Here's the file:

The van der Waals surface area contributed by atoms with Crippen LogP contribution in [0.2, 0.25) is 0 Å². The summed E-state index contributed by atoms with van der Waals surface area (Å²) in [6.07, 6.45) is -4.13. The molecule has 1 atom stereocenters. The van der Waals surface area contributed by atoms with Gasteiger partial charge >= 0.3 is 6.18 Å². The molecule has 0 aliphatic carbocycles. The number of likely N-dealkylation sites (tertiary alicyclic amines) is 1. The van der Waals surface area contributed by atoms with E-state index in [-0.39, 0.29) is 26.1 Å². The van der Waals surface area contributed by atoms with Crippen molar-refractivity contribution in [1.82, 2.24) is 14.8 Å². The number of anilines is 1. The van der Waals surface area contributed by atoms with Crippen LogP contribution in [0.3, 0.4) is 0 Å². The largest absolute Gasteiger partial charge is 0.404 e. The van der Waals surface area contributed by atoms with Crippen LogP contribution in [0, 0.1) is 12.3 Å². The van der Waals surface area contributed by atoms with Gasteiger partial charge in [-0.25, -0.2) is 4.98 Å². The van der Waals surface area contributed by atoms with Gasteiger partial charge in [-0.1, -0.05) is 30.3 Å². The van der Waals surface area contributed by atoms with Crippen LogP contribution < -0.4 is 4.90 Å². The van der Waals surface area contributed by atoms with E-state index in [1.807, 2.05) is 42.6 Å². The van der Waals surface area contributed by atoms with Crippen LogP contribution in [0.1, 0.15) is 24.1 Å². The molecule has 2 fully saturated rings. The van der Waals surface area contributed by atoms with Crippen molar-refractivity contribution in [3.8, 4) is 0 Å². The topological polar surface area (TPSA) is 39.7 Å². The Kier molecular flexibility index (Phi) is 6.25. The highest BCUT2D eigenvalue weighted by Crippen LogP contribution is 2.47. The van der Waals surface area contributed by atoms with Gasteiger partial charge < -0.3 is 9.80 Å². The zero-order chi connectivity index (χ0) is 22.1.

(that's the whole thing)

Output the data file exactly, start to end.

The van der Waals surface area contributed by atoms with Crippen LogP contribution in [0.2, 0.25) is 0 Å². The summed E-state index contributed by atoms with van der Waals surface area (Å²) in [6.07, 6.45) is -4.13. The molecule has 1 atom stereocenters. The van der Waals surface area contributed by atoms with Gasteiger partial charge >= 0.3 is 6.18 Å². The molecule has 0 aliphatic carbocycles. The number of likely N-dealkylation sites (tertiary alicyclic amines) is 1. The van der Waals surface area contributed by atoms with E-state index in [-0.39, 0.29) is 26.1 Å². The van der Waals surface area contributed by atoms with Crippen molar-refractivity contribution in [1.82, 2.24) is 14.8 Å². The number of anilines is 1. The van der Waals surface area contributed by atoms with Crippen LogP contribution in [0.3, 0.4) is 0 Å². The largest absolute Gasteiger partial charge is 0.404 e. The van der Waals surface area contributed by atoms with Crippen LogP contribution in [0, 0.1) is 12.3 Å². The van der Waals surface area contributed by atoms with Gasteiger partial charge in [-0.25, -0.2) is 4.98 Å². The van der Waals surface area contributed by atoms with Gasteiger partial charge in [-0.1, -0.05) is 30.3 Å². The van der Waals surface area contributed by atoms with Crippen LogP contribution < -0.4 is 4.90 Å². The van der Waals surface area contributed by atoms with E-state index in [1.807, 2.05) is 42.6 Å². The van der Waals surface area contributed by atoms with Crippen LogP contribution in [0.1, 0.15) is 24.1 Å². The molecule has 2 fully saturated rings. The van der Waals surface area contributed by atoms with Crippen molar-refractivity contribution in [3.8, 4) is 0 Å². The topological polar surface area (TPSA) is 39.7 Å². The Kier molecular flexibility index (Phi) is 6.25. The highest BCUT2D eigenvalue weighted by Crippen LogP contribution is 2.47. The van der Waals surface area contributed by atoms with Gasteiger partial charge < -0.3 is 9.80 Å². The zero-order chi connectivity index (χ0) is 22.1.